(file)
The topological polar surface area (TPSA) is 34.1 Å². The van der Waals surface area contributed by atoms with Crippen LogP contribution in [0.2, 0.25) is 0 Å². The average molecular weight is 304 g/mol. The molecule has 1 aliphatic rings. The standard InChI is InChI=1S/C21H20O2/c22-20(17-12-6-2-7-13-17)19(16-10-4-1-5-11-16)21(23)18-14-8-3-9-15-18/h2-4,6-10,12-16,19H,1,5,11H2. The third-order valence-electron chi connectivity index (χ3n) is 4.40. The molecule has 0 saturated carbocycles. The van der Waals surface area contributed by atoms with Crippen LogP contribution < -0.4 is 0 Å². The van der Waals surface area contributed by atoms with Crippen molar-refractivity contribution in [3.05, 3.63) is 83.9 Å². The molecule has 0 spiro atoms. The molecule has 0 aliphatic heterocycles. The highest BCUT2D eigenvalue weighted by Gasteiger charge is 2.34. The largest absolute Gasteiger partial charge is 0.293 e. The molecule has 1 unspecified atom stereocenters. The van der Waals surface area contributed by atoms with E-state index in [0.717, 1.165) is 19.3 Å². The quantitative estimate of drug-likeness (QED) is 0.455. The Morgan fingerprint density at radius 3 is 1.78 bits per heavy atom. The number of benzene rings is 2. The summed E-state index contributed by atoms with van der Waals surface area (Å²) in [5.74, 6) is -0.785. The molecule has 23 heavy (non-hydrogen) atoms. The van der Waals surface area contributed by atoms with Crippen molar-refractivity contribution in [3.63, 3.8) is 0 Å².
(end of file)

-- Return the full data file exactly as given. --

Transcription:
The topological polar surface area (TPSA) is 34.1 Å². The van der Waals surface area contributed by atoms with Crippen LogP contribution in [0.2, 0.25) is 0 Å². The average molecular weight is 304 g/mol. The molecule has 1 aliphatic rings. The standard InChI is InChI=1S/C21H20O2/c22-20(17-12-6-2-7-13-17)19(16-10-4-1-5-11-16)21(23)18-14-8-3-9-15-18/h2-4,6-10,12-16,19H,1,5,11H2. The third-order valence-electron chi connectivity index (χ3n) is 4.40. The molecule has 0 saturated carbocycles. The van der Waals surface area contributed by atoms with Crippen LogP contribution < -0.4 is 0 Å². The van der Waals surface area contributed by atoms with Crippen molar-refractivity contribution in [3.05, 3.63) is 83.9 Å². The molecule has 0 spiro atoms. The molecule has 0 aliphatic heterocycles. The highest BCUT2D eigenvalue weighted by Gasteiger charge is 2.34. The largest absolute Gasteiger partial charge is 0.293 e. The molecule has 1 unspecified atom stereocenters. The van der Waals surface area contributed by atoms with E-state index in [0.717, 1.165) is 19.3 Å². The quantitative estimate of drug-likeness (QED) is 0.455. The Morgan fingerprint density at radius 3 is 1.78 bits per heavy atom. The number of benzene rings is 2. The summed E-state index contributed by atoms with van der Waals surface area (Å²) in [5.74, 6) is -0.785. The molecule has 23 heavy (non-hydrogen) atoms. The van der Waals surface area contributed by atoms with Crippen molar-refractivity contribution in [3.63, 3.8) is 0 Å².